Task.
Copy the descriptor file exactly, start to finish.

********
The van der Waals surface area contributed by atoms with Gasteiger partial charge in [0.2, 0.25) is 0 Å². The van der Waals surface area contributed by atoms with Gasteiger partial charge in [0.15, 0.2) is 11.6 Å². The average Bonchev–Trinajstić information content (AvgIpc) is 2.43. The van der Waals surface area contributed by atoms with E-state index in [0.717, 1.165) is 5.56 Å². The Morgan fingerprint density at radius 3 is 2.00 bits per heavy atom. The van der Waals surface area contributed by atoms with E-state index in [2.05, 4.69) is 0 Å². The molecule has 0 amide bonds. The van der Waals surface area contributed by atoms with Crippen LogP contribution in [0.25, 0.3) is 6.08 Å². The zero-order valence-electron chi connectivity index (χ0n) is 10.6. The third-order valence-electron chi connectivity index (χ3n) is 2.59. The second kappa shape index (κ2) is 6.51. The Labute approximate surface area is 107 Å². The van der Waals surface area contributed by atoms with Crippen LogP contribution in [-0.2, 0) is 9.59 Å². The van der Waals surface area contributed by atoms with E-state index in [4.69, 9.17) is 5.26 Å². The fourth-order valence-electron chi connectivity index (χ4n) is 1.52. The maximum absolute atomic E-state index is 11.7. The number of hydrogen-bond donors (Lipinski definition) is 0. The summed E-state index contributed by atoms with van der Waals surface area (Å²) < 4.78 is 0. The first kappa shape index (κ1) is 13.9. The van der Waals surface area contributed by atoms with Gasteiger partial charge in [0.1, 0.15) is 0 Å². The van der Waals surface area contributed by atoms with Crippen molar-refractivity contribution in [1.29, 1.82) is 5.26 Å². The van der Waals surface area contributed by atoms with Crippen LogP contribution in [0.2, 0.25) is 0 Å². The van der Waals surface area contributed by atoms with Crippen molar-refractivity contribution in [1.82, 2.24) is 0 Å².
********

The van der Waals surface area contributed by atoms with Gasteiger partial charge in [0.2, 0.25) is 0 Å². The van der Waals surface area contributed by atoms with Gasteiger partial charge in [0.15, 0.2) is 11.6 Å². The average Bonchev–Trinajstić information content (AvgIpc) is 2.43. The van der Waals surface area contributed by atoms with E-state index in [0.717, 1.165) is 5.56 Å². The Morgan fingerprint density at radius 3 is 2.00 bits per heavy atom. The van der Waals surface area contributed by atoms with E-state index in [2.05, 4.69) is 0 Å². The molecule has 0 amide bonds. The van der Waals surface area contributed by atoms with Crippen LogP contribution in [0.25, 0.3) is 6.08 Å². The zero-order valence-electron chi connectivity index (χ0n) is 10.6. The third-order valence-electron chi connectivity index (χ3n) is 2.59. The second kappa shape index (κ2) is 6.51. The Labute approximate surface area is 107 Å². The van der Waals surface area contributed by atoms with Crippen LogP contribution in [-0.2, 0) is 9.59 Å². The van der Waals surface area contributed by atoms with E-state index in [4.69, 9.17) is 5.26 Å². The fourth-order valence-electron chi connectivity index (χ4n) is 1.52. The maximum absolute atomic E-state index is 11.7. The number of hydrogen-bond donors (Lipinski definition) is 0. The summed E-state index contributed by atoms with van der Waals surface area (Å²) < 4.78 is 0. The first kappa shape index (κ1) is 13.9. The van der Waals surface area contributed by atoms with Gasteiger partial charge in [0.1, 0.15) is 0 Å². The van der Waals surface area contributed by atoms with Crippen molar-refractivity contribution in [1.29, 1.82) is 5.26 Å². The van der Waals surface area contributed by atoms with Crippen LogP contribution in [0.2, 0.25) is 0 Å². The van der Waals surface area contributed by atoms with Crippen molar-refractivity contribution in [1.82, 2.24) is 0 Å².